July 26, 2007

Oh, the Annoyances of Modern Life

OVER AT DAVE BARRY'S BLOG, Dave's research assistant Judi Smith has written a post about an issue troubling millions of Americans -- that goddamned e-mail feature that pops up and asks you to send a reply to the sender informing them you have, in fact, read their e-mail.

Of course, I certainly don't mind sending a response if I have a business relationship with the person, and the e-mail in question is an important one and one where the sender truly needs to know if I got it. Unfortunately, this is only the case with approximately 3 pc of the e-mails I get that have the feature activated. As for the remainder, not only do I not know the senders from Adam, the topics of their e-mail are inevitably banal and useless. As such, I react like any American would in such a situation: I openly pray for God to quickly deliver His swift and terrible justice to the sender, and dispatch the wretched cur to the special place in Hell where such people go. (Flatterers: 8th circle, 2nd chasm).

I mean, look. I'm busy. If I'm interested in your e-mail, I'll -- wait for it -- actually write back asking for further information. Until then -- for the love of God -- chill. Sure, it may be that your e-mail is semi-interesting, and if that's the case I'll get back to you in a couple of days when I'm not busy with other, more important things that my bosses wanted done yesterday. In the meantime, have a nice lunch out. Have a martini. Make paper airplanes out of the Dunleavy Report and shoot them around your cubicle. Do not bother me.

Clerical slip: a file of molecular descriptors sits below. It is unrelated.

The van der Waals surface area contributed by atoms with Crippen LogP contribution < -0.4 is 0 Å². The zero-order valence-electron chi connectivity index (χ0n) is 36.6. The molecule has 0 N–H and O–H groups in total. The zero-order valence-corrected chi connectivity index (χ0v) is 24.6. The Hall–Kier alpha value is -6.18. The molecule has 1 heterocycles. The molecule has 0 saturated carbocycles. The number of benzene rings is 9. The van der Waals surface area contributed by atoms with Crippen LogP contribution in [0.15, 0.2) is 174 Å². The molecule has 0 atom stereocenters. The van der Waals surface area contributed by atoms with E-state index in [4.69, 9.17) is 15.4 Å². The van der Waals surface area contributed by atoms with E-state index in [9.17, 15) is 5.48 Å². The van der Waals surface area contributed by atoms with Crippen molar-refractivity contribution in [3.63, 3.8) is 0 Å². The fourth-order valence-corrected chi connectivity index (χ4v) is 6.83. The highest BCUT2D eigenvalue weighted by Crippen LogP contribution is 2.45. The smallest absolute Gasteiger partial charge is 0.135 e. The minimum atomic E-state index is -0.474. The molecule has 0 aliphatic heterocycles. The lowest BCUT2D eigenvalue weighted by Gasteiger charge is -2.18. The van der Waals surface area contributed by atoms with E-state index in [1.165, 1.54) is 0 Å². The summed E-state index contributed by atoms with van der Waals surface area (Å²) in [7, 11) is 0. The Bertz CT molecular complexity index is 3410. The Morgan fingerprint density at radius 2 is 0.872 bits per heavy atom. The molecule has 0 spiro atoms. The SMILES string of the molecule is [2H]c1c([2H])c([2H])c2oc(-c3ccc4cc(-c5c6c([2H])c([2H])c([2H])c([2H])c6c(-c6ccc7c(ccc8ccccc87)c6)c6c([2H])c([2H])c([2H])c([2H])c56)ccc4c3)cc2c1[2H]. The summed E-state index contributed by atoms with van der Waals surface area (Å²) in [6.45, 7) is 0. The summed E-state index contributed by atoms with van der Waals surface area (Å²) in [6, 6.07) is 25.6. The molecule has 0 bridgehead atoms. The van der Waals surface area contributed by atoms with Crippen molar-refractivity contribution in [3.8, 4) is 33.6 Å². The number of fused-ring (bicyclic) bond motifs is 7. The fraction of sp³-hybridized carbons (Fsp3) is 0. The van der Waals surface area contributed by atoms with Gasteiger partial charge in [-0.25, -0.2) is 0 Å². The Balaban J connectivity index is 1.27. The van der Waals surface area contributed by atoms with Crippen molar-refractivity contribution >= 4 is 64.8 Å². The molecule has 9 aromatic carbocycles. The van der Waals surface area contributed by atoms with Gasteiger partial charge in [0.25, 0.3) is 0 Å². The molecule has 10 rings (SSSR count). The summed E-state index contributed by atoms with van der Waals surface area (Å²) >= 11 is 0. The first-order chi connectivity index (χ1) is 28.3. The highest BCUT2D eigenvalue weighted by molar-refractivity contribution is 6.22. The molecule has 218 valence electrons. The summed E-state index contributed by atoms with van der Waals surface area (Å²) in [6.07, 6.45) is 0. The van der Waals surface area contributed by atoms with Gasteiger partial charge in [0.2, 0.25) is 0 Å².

And especially don't bother me with a follow-up phone call the next day enquiring if I got your e-mail. Holy cow. Of course I got your e-mail. If I was interested in it, I would have called you and we would have had a nice talk. Calling me -- especially if I'm up to my eyeballs in real work -- is not a way to get me excited and interested in your product or service.

I wish I knew who came up with the brilliant idea that such a feature was not only a good idea, but that it must be used on every single e-mail that gets sent out, no matter how trivial its importance. They could use a good kick. I mean, 99 times out of 100 a simple e-mail will do the job. They all get read. There's no need to be pushy about it.

If there's a silver lining to this mess, though, it's that most people -- being smart and industrious -- intuitively know that a simple e-mail works. They know that responses might not be immediately forthcoming, for one of 100 reasons, but they trust the information got there.

Posted by Benjamin Kepple at July 26, 2007 02:27 AM | TrackBack
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